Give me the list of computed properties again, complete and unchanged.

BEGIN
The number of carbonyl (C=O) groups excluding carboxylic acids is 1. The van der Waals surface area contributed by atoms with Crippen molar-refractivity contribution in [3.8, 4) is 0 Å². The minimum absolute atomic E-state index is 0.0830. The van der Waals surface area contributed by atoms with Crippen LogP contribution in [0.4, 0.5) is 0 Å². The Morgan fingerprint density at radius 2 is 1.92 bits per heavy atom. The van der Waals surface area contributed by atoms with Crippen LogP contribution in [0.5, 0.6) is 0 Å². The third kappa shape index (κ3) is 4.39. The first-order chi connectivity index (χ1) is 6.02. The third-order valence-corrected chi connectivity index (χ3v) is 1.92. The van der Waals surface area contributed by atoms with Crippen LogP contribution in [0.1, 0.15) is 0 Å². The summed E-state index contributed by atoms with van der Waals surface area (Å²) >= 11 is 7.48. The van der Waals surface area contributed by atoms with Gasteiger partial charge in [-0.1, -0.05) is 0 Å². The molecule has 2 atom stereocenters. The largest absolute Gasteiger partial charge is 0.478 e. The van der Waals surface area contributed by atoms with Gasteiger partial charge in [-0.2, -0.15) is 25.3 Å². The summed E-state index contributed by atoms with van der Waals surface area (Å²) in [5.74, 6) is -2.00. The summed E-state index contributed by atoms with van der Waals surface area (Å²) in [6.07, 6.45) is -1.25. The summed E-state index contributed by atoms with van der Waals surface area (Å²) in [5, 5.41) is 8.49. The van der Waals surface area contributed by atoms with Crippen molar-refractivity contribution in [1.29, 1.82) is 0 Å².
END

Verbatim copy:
The number of carbonyl (C=O) groups excluding carboxylic acids is 1. The van der Waals surface area contributed by atoms with Crippen molar-refractivity contribution in [3.8, 4) is 0 Å². The minimum absolute atomic E-state index is 0.0830. The van der Waals surface area contributed by atoms with Crippen LogP contribution in [0.4, 0.5) is 0 Å². The Morgan fingerprint density at radius 2 is 1.92 bits per heavy atom. The van der Waals surface area contributed by atoms with Crippen LogP contribution in [0.5, 0.6) is 0 Å². The third kappa shape index (κ3) is 4.39. The first-order chi connectivity index (χ1) is 6.02. The third-order valence-corrected chi connectivity index (χ3v) is 1.92. The van der Waals surface area contributed by atoms with Crippen LogP contribution in [0.1, 0.15) is 0 Å². The summed E-state index contributed by atoms with van der Waals surface area (Å²) >= 11 is 7.48. The van der Waals surface area contributed by atoms with Gasteiger partial charge in [-0.1, -0.05) is 0 Å². The molecule has 2 atom stereocenters. The largest absolute Gasteiger partial charge is 0.478 e. The van der Waals surface area contributed by atoms with Gasteiger partial charge in [-0.2, -0.15) is 25.3 Å². The summed E-state index contributed by atoms with van der Waals surface area (Å²) in [5.74, 6) is -2.00. The summed E-state index contributed by atoms with van der Waals surface area (Å²) in [6.07, 6.45) is -1.25. The summed E-state index contributed by atoms with van der Waals surface area (Å²) in [5, 5.41) is 8.49. The van der Waals surface area contributed by atoms with Crippen molar-refractivity contribution in [1.29, 1.82) is 0 Å².